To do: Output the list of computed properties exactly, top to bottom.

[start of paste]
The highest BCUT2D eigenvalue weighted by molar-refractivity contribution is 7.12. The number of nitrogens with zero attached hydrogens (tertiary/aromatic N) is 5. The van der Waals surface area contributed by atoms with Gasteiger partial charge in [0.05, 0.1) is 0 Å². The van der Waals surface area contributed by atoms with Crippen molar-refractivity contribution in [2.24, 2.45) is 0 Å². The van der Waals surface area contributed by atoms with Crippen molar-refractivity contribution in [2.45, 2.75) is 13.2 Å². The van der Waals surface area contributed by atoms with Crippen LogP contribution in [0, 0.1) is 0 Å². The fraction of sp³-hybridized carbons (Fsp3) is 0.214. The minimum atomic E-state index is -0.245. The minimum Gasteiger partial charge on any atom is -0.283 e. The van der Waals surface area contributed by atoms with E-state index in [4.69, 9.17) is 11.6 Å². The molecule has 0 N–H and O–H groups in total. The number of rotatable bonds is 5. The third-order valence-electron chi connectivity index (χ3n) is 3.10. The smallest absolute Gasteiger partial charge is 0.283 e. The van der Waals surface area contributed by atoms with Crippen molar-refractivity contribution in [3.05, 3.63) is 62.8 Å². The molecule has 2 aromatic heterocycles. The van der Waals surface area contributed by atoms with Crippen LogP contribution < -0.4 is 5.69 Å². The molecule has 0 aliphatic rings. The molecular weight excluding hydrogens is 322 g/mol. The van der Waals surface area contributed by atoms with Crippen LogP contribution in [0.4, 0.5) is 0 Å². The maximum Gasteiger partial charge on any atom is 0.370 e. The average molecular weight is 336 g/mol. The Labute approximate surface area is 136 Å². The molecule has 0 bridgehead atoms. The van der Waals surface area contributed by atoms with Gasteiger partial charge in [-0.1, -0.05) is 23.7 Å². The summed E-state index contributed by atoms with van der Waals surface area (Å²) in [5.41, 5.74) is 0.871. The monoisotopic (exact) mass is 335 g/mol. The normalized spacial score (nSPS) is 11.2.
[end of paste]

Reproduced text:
The highest BCUT2D eigenvalue weighted by molar-refractivity contribution is 7.12. The number of nitrogens with zero attached hydrogens (tertiary/aromatic N) is 5. The van der Waals surface area contributed by atoms with Gasteiger partial charge in [0.05, 0.1) is 0 Å². The van der Waals surface area contributed by atoms with Crippen molar-refractivity contribution in [2.24, 2.45) is 0 Å². The van der Waals surface area contributed by atoms with Crippen molar-refractivity contribution in [2.45, 2.75) is 13.2 Å². The van der Waals surface area contributed by atoms with Crippen LogP contribution in [0, 0.1) is 0 Å². The fraction of sp³-hybridized carbons (Fsp3) is 0.214. The minimum atomic E-state index is -0.245. The minimum Gasteiger partial charge on any atom is -0.283 e. The van der Waals surface area contributed by atoms with E-state index in [4.69, 9.17) is 11.6 Å². The molecule has 0 N–H and O–H groups in total. The number of rotatable bonds is 5. The third-order valence-electron chi connectivity index (χ3n) is 3.10. The smallest absolute Gasteiger partial charge is 0.283 e. The van der Waals surface area contributed by atoms with Crippen molar-refractivity contribution in [3.05, 3.63) is 62.8 Å². The molecule has 2 aromatic heterocycles. The van der Waals surface area contributed by atoms with Crippen LogP contribution < -0.4 is 5.69 Å². The molecule has 0 aliphatic rings. The molecular weight excluding hydrogens is 322 g/mol. The van der Waals surface area contributed by atoms with Crippen LogP contribution in [0.4, 0.5) is 0 Å². The maximum Gasteiger partial charge on any atom is 0.370 e. The average molecular weight is 336 g/mol. The Labute approximate surface area is 136 Å². The molecule has 0 bridgehead atoms. The van der Waals surface area contributed by atoms with Gasteiger partial charge in [-0.1, -0.05) is 23.7 Å². The summed E-state index contributed by atoms with van der Waals surface area (Å²) in [5.41, 5.74) is 0.871. The monoisotopic (exact) mass is 335 g/mol. The normalized spacial score (nSPS) is 11.2.